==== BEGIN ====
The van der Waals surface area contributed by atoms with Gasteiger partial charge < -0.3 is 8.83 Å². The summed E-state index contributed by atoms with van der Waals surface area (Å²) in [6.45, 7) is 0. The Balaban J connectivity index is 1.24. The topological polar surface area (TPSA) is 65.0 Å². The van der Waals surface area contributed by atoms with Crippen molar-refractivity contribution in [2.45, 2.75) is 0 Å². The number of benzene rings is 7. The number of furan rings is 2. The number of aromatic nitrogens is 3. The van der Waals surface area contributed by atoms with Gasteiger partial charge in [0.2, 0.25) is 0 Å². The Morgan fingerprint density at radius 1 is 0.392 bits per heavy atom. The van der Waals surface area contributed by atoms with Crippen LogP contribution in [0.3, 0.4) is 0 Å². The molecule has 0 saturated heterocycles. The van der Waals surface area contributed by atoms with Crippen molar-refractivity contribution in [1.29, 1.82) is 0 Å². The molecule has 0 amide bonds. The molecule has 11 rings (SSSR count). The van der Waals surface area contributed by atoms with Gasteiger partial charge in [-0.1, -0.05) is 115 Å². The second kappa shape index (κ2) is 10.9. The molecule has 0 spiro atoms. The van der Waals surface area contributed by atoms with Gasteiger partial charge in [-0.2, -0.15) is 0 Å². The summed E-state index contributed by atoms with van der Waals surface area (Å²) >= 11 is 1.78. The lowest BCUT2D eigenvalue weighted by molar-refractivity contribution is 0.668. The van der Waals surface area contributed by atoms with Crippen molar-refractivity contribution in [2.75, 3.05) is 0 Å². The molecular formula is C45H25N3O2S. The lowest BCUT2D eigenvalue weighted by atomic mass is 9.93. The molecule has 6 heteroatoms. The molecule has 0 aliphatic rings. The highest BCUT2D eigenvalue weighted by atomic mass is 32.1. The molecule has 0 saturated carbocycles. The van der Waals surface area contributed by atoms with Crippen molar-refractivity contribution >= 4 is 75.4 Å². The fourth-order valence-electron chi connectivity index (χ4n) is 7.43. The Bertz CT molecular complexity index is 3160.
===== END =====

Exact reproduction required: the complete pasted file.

The van der Waals surface area contributed by atoms with Gasteiger partial charge < -0.3 is 8.83 Å². The summed E-state index contributed by atoms with van der Waals surface area (Å²) in [6.45, 7) is 0. The Balaban J connectivity index is 1.24. The topological polar surface area (TPSA) is 65.0 Å². The van der Waals surface area contributed by atoms with Crippen molar-refractivity contribution in [2.45, 2.75) is 0 Å². The number of benzene rings is 7. The number of furan rings is 2. The number of aromatic nitrogens is 3. The van der Waals surface area contributed by atoms with Gasteiger partial charge in [0.2, 0.25) is 0 Å². The Morgan fingerprint density at radius 1 is 0.392 bits per heavy atom. The van der Waals surface area contributed by atoms with Crippen LogP contribution in [0.3, 0.4) is 0 Å². The molecule has 0 saturated heterocycles. The van der Waals surface area contributed by atoms with Crippen molar-refractivity contribution in [1.29, 1.82) is 0 Å². The molecule has 0 amide bonds. The molecule has 11 rings (SSSR count). The van der Waals surface area contributed by atoms with Gasteiger partial charge in [-0.1, -0.05) is 115 Å². The second kappa shape index (κ2) is 10.9. The molecule has 0 spiro atoms. The van der Waals surface area contributed by atoms with Gasteiger partial charge in [-0.2, -0.15) is 0 Å². The summed E-state index contributed by atoms with van der Waals surface area (Å²) >= 11 is 1.78. The lowest BCUT2D eigenvalue weighted by molar-refractivity contribution is 0.668. The van der Waals surface area contributed by atoms with Crippen molar-refractivity contribution in [2.75, 3.05) is 0 Å². The molecular formula is C45H25N3O2S. The lowest BCUT2D eigenvalue weighted by atomic mass is 9.93. The molecule has 6 heteroatoms. The molecule has 0 aliphatic rings. The highest BCUT2D eigenvalue weighted by atomic mass is 32.1. The molecule has 0 saturated carbocycles. The van der Waals surface area contributed by atoms with Crippen molar-refractivity contribution >= 4 is 75.4 Å². The fourth-order valence-electron chi connectivity index (χ4n) is 7.43. The Bertz CT molecular complexity index is 3160.